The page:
This is a common question, and a GOOD one, because you only want to label something once if you can help it. Label materials vary according to jobs and applications, so here are a few general rules to consider when addressing those different needs:
- Vinyl Labels (Indoor/Outdoor Labels) are typically used where the name suggests, both indoors and out. Because it is flexible material, vinyl can be wrapped around wires, cables, posts, rails, poles and tubes. But it also works GREAT on flat surfaces. DYMO offers it in 6 widths and 13 color combinations, because it is DYMO's most popular label, and for that reason, it is known as DYMO's "fits all" go-to label.
- Polyester Labels are designed for FLAT surfaces, because polyester has "memory" and tends to assume its orginal shape after a few hours. For this reason, it is best for drawers/shelves/folders/binders/racks and other flat surfaces, but should not be used to "wrap" wires or cables. The one exception is for creating a "flag" label - which is ok because the adhesive sticks very well when bonded to itself. Polyester labels are available in "continuous" and "pre-sized" formats.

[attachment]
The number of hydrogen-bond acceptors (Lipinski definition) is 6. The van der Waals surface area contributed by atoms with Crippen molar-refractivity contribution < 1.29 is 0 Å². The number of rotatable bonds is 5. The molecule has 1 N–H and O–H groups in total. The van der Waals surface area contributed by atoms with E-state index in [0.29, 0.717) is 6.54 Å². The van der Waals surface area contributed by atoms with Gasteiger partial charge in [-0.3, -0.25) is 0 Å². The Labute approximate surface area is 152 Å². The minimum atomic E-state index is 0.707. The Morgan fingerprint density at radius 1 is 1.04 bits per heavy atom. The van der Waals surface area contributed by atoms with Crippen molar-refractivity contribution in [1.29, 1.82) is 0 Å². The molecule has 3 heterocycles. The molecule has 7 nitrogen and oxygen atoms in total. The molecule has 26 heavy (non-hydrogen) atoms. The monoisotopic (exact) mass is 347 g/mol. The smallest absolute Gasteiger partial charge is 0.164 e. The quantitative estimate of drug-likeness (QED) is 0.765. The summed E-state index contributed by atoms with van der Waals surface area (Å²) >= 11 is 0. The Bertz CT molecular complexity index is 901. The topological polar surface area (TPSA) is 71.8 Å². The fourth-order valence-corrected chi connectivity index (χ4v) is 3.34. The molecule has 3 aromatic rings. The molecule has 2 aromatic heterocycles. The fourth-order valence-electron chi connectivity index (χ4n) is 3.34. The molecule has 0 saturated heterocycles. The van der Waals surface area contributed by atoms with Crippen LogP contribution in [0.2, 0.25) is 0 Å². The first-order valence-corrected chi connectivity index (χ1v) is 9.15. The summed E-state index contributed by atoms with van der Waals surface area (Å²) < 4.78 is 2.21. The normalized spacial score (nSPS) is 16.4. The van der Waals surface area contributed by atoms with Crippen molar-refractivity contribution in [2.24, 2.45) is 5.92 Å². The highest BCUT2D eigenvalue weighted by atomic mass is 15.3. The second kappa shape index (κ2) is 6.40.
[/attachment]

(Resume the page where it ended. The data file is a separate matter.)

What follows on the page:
- Flexible (Nylon) material is specifically designed for wire/cable wraps, but can also be used on flat surfaces. It is very tough and tear resistant, which makes it great for wires being pulled through long sections of conduit or wood/metal framing posts.
- Heat Shrink Tubes are used to tag wires on aircraft, boats, marine equipment, solar panels, etc. where a compressed label is preferred for extra "booting" strength and to shield against water, liquids and other contaminants. Many military applications require "Mil-Spec" HST lavels for their labeling jobs. HST is available in continuous and pre-sized formats.
- Self-Laminated Wire Wrap Labels are perfect for wrapping wires and cables with a clear overlay that protects the label from damage and degradation. However, as the name suggests, they are only for wrapping around wires/cables and small posts or supports. The clear "tail" MUST be long enough to completely cover the printed surface (the "white zone") to prevent the toner from being scraped off by contact.
So - the best "all around" fits-all material is Vinyl. However, each individual installer must decide what works best for their preference and the specs of the job at hand.